Two World War II heroes are participating in the Sept. 12 Honor Flight to visit the World War II Monument on Sept. 12 in Washington, DC.
World War II veterans from New Lenox, Albert "W" Bettenhausen, 90, and Joe Olejnik, 95, will be heading out Sept. 12 on the Honor Flight to visit the World War II Monument in Washington, DC.
Both U.S. Army veterans, the two agreed they were looking forward to the trip. Still it's bound to stir up some emotions. Bettenhausen fought the Nazis in Europe and was awarded a Purple Heart after he was injured in the Battle of Bulge in 1944 in southern Belgium.
Bettenhausen's experience in Europe
The quartermaster for the 58th Base Depot, his main job was working on the teletype. "We had to inform London what stats we had on-hand and what we needed. …We supplied a lot of things, even water, clothing and food, but the main deal at that time was oil."
Bettenhausen said he celebrated his 21st birthday in France, but the benchmark was far from a night out on the town. "We were chasing Germans."
Recalling the Nazi offensive referred to as the Battle of the Bulge, which started in late 1944 and stretched into early 1945, Bettenhausen said, "I remember it was cold, and I was what they called 'disposable.' Quartermasters don't usually go in, but I had to go. I was only in there about a week and I got hit by some shrapnel. It kind of scalped me."
Olejnik's experience in the Pacific
A sergeant in the 220th task force, Olejnik fought mostly in the Central and South Pacific and traveled too to Okinawa at the tail end of the war against the Japanese. The memories that came back immediately to Olejnik, who served on the Island of Kanton, in the Philippines and Okinawa, was the heat. While in Kanton, he said, "it was 130 degrees in the shade. It was right on the equator.'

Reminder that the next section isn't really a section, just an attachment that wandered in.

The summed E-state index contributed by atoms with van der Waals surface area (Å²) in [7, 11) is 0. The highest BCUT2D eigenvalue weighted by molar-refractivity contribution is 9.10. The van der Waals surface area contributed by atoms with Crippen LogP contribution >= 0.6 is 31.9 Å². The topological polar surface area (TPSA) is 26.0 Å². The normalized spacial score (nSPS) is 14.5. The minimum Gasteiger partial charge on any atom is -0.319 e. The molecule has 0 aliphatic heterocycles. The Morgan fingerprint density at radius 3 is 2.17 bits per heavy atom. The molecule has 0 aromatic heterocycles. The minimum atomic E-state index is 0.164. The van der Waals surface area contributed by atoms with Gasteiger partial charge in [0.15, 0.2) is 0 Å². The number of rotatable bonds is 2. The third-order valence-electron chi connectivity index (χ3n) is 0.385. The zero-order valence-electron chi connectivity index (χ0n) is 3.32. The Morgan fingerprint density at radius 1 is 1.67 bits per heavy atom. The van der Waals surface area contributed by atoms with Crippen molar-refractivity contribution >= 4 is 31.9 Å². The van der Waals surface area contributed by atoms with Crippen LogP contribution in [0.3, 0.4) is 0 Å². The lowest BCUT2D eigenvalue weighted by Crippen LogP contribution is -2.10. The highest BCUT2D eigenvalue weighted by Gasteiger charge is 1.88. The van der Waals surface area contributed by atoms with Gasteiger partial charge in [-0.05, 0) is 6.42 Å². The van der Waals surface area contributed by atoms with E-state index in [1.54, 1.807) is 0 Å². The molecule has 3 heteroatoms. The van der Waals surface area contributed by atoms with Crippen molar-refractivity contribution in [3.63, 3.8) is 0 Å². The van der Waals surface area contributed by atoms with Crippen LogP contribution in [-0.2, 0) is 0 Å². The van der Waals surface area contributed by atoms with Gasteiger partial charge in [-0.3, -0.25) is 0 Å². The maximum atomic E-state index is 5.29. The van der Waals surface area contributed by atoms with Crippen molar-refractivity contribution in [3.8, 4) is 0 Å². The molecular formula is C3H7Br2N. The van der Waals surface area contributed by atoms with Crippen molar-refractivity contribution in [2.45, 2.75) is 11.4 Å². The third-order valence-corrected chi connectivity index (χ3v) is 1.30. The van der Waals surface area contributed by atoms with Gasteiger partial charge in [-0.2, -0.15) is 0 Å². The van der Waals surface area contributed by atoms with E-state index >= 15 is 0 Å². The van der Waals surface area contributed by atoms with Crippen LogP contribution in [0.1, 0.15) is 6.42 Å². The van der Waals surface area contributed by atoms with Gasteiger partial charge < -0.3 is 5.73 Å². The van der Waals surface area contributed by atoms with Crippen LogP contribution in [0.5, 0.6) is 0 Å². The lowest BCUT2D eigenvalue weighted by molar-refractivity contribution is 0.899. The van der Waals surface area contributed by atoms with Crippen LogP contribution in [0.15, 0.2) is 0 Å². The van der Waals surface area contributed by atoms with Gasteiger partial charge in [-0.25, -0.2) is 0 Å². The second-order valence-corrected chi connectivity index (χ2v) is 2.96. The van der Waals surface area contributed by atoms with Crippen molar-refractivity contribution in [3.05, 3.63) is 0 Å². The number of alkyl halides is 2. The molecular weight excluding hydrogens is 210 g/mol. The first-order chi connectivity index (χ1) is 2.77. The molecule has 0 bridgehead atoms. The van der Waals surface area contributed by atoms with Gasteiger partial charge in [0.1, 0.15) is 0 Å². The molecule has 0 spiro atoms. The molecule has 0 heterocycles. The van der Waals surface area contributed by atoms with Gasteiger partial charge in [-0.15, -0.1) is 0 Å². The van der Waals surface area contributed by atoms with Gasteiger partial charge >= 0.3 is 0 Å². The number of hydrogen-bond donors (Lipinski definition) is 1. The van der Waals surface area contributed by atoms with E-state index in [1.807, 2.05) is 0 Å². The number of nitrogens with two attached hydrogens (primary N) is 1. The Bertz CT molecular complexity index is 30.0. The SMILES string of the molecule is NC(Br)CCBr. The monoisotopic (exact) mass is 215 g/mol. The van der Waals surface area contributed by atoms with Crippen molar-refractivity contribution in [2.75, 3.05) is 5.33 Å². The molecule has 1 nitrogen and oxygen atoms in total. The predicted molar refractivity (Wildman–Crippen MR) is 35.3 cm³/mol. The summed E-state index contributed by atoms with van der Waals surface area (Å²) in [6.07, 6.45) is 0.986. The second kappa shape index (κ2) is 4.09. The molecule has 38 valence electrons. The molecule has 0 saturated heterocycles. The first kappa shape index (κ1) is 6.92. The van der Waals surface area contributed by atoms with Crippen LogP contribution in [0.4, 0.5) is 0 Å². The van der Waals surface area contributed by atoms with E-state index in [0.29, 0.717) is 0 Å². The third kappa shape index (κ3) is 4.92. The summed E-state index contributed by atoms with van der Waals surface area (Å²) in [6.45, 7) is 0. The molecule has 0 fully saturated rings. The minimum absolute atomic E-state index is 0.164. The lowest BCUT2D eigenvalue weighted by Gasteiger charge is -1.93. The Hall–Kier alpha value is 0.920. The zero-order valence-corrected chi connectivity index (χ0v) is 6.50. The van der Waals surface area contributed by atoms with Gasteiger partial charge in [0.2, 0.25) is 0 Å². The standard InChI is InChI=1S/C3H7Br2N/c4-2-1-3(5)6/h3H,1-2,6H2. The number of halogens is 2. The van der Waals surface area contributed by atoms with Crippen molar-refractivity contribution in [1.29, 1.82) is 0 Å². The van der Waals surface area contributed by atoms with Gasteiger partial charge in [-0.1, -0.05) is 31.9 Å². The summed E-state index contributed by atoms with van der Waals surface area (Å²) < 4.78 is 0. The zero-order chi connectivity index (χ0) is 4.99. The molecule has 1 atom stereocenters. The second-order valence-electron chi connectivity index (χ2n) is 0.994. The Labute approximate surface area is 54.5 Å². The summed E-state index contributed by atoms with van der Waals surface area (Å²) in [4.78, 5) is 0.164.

He was injured in an ambush in a grove of coconut trees. While driving a small tank loaded with wire, Olejnik said, he was ordered into the grove. As he approached, he said, "I hollered up to the captain and told him, 'I don't like it. I don't want to go in.'"
There was a line of coconuts that had been shaved. They were obviously hollowed-out," he said, but the captain ignored his observations and ordered him in. The squad was trying to set a trap for the enemy themselves. Time and resources were not on their side, recalled Olejnik.
"The next thing I know I'm lying in a field hospital" with wounds to the right leg and face."
What to look for in the Washington
While in Washington, Olejnik said he plans to look for the names of friends who lost their lives in WW II. It'll be particularly difficult for Olejnik when he runs his fingers across the name of a particular friend, Frank Tazarra. In an interview with Patch, he immediately rattled off the name, spelling it carefully. His emotions later got the better of him, and he'd forget the name but remembered the details of his day that his buddy was killed.
On one particular mission, Olejnik said he'd gotten so tired of running. It was his turn to run a stretch between the trees to check for the enemy. Instead, "Frank went. I was there when they opened fire on him. I'll never forget it. It should have been me."
Get news alerts and Facebook updates from these Lincoln-Way Patch sites: